“We will always look for the nutrition to be intact with respect to the food, so that children get all the nutrition. We cook using steam, created using briquets of urban dry waste. This waste is converted to fuel, and the steam helps in retaining nutrients. We even use the rice starch, by adding it to the sambar, so that all the nutrients are still intact” Poorna Prazna from Adamya Chetana tells us.  

Apart from plant-based ingredients, introducing nutrition-dense animal-based food like dairy, eggs and meat has long been in the works. Milk, for example, is provided for breakfast in Byatarayanapura, right after the morning assembly. However, the shelf-life of milk, and its propensity to adulteration makes it a rather tricky addition to the scheme on a wider scale. Eggs, however, are non-cumbersome to implement and make for a filling component of any meal; they can be easily boiled, distributed and consumed. Packed with protein and essential vitamins (D & E), “one egg or two eggs a week can make a world of difference in the child’s development and growth” says Rita Bhatia, a nutrition expert. 

“Since the last academic year began in July 2022, the students have been getting one boiled egg each, twice a week, with the alternative of a banana or a peanut chikki,”  the primary school principal Padmavathamma HN tells us.  

Religious and caste differences have prevented a country-wide implementation of providing eggs as part of the scheme. Consuming non-vegetarian food is considered ‘lowly’ as per the Hindu caste system. The deification of animals (especially cows) by upper caste Hindus adds another layer of restriction to what is acceptable as food and what is not. Additionally, the glorification of the Hindu religion, and the consequent sidelining of other religions and their practices, has been central to the politics of India’s current ruling party. Such dogmas have led to the vilification of non-vegetarian foods. 

As a result, eggs were introduced as part of the meal scheme in the state of Karnataka only in 2022. The proposal was protested by some religious communities lobbying for vegetarian meals in schools. For instance, Dr.Tejaswini Ananthkumar, who is the chairperson of Adamya Chetana, was part of those who argued against the introduction of eggs in children’s meals, saying it was ‘exclusionary to many students who are vegetarians.’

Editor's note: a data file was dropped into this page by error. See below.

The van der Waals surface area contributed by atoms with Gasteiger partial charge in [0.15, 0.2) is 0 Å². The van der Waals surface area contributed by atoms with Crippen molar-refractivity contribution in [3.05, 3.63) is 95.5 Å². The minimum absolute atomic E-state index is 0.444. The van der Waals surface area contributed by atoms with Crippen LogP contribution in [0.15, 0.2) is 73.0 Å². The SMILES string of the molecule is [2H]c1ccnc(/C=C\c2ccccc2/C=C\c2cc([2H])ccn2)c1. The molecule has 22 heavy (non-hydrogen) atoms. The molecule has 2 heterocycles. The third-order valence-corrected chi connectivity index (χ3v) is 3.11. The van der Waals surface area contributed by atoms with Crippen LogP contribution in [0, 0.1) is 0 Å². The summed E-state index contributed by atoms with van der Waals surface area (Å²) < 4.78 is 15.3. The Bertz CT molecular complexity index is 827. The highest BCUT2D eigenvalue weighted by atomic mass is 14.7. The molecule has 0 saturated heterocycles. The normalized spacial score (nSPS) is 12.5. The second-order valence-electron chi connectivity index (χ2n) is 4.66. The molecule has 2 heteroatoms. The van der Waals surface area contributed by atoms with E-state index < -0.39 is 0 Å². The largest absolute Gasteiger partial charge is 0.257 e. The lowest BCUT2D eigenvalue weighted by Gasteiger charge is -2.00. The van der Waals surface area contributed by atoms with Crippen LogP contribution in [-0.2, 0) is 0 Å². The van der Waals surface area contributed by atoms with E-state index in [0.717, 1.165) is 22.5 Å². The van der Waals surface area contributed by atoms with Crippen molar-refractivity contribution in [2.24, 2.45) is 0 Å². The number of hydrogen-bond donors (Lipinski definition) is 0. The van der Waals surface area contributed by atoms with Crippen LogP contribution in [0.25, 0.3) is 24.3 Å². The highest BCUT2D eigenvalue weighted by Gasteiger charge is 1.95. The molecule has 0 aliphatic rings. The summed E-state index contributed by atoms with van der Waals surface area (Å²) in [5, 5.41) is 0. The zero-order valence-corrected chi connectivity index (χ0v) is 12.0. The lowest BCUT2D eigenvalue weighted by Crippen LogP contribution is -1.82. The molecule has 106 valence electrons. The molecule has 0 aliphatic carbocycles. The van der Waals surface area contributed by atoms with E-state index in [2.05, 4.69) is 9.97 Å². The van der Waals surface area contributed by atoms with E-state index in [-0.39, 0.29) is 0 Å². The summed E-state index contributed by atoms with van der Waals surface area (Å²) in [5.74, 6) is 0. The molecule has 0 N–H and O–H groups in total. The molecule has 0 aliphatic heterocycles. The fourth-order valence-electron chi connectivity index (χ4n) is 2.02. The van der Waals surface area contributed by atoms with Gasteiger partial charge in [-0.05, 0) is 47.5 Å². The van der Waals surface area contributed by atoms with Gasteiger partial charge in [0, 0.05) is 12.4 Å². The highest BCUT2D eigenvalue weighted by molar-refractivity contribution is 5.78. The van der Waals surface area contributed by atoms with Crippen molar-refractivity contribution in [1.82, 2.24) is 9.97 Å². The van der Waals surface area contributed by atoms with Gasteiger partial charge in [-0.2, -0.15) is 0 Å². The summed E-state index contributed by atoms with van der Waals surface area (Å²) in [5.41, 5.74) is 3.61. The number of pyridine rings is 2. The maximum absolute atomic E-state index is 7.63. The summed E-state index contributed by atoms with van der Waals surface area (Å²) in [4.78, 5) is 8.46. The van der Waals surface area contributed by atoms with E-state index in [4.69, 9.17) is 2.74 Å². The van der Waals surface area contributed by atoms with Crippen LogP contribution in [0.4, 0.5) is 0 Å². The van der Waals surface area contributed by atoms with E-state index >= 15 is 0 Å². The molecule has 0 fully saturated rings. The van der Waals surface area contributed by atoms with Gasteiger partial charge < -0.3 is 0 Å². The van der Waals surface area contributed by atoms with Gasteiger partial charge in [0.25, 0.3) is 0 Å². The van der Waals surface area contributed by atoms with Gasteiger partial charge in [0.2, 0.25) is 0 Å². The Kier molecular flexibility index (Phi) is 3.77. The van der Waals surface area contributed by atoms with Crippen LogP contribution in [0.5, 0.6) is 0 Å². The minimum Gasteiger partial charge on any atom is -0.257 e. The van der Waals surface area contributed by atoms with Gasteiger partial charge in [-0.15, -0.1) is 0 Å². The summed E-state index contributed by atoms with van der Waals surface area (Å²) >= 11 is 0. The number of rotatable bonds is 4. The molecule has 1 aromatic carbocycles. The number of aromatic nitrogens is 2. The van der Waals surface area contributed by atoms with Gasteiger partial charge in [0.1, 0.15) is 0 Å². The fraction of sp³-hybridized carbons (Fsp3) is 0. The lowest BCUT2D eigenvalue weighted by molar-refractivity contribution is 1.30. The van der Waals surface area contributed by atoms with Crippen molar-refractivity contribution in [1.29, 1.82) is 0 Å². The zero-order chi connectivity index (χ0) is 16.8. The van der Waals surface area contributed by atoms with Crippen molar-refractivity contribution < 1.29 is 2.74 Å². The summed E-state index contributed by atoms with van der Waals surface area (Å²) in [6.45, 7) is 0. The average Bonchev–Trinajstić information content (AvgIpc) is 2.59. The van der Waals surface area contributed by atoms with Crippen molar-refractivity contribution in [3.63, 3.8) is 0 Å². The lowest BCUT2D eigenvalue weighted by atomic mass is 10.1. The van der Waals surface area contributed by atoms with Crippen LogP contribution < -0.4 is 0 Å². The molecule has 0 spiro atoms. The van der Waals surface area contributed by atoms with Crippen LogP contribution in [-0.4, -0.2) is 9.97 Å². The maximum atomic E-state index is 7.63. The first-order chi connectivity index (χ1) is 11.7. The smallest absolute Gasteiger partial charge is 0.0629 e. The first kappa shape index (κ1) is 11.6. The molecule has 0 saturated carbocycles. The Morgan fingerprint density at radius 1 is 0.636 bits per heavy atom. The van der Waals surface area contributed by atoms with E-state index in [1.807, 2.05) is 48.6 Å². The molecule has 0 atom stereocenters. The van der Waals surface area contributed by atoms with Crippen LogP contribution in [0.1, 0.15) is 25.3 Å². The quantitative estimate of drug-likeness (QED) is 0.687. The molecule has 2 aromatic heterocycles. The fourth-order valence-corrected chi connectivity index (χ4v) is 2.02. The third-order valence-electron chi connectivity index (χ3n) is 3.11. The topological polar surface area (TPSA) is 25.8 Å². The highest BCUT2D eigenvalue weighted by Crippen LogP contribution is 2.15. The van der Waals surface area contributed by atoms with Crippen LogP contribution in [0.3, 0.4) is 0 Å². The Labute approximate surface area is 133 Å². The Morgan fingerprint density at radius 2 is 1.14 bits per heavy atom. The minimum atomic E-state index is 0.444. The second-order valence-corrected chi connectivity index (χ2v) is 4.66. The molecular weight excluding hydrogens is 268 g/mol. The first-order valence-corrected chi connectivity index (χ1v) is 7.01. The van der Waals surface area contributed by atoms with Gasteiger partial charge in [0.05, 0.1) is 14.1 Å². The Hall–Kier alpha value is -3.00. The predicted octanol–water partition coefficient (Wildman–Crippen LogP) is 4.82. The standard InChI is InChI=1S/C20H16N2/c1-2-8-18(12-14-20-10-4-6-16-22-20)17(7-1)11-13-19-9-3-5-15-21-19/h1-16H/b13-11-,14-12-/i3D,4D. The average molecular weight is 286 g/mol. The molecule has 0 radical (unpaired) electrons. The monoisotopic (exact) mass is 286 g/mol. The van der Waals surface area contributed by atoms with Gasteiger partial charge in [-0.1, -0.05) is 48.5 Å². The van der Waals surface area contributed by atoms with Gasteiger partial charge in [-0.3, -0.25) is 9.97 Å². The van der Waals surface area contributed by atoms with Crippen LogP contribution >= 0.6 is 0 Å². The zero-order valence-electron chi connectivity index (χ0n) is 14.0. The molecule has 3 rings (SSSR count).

In the neighboring state of Tamil Nadu, which was the first to launch a scheme to provide free meals to students back in 1962, eggs have been part of the scheme for years and are provided every day. Today, fourteen states and union territories in India are providing eggs to students under the Mid Day Meal Scheme.  

As Rita Bhatia puts it, “It’s the right of the child – good nutrition. So they’re denying a lot of these children, especially the ones who need it the most, who are meat eaters and their diet has always included animal-based food. But it has become more political than about nutrition. Nutrition is politics.”  

A definitive hurdle in ensuring quality of food and level of nutrition, apart from the politicisation of it all, is the value of labor. The middlemen involved in the acquiring, cooking, and transporting of food and ingredients are poorly compensated. 

R. Gopinath provides insight, “The remuneration to the cooks and helpers is very low. Some states give an extra amount of money to their workers, but they bear it from their own state resources. But the prescribed amount is 1,000 Rupees (£10) per month, and the working days are something like 20 days a month, at least.” 

Uniformed schoolgirls sitting on the floor of a corridor with their meals and praying. [Flickr: Trinity Care Foundation]

The state glorifies those hired under the Mid Day Meal Scheme by terming them to be ‘honorary workers’ and by giving them the status of a social service volunteer. However, these cook-cum-helpers are financially deprived themselves, 90% of them being women, mostly single women and widows. 

The exhausting levels of bureaucracy to initiate change doesn’t help either. 

“The nutritional aspect is handled by the Ministry of Health. And then there is the Ministry of Education, and of course, the Ministry of Women and Child Development. So one of the biggest challenges is the convergence among the ministries or the departments. But then again, if things really have to be done, they can be only done at the village or the district level. In many states this model is working very well and it has a lot to do with the governance,” says Rita Bhatia.  

While logistical, budgetary and political concerns continue to hinder a more effective implementation, the future appears to be fairly promising. Some states, for instance, have started a breakfast model in schools, which, if successful, could be implemented at the national level.  Additionally, as a consequence of the COVID-19 pandemic, students have started receiving a Food Security Allowance if their school cannot provide midday meals daily. 

The government has also committed to supply fortified rice – which is rice with added micronutrients – in every government-facilitated scheme by next year (2024). This would be a game-changer for the Mid Day Meal Scheme and overall public nutrition levels. 

Finally, while individual schools, like the one in Byatarayanapura, are extending the free meal system to secondary and higher secondary school students, policy makers and researchers are actively pushing for the government to recognise and implement such efforts at a central level, so that the scheme can benefit a larger population of children.  

As Rita Bhatia puts it, “The meal is teaching millions of children”, and with some shove and a push, it could teach millions more. 

 

Co-written by Chavi Mehta


Featured image by Hope for Children (RawPixel)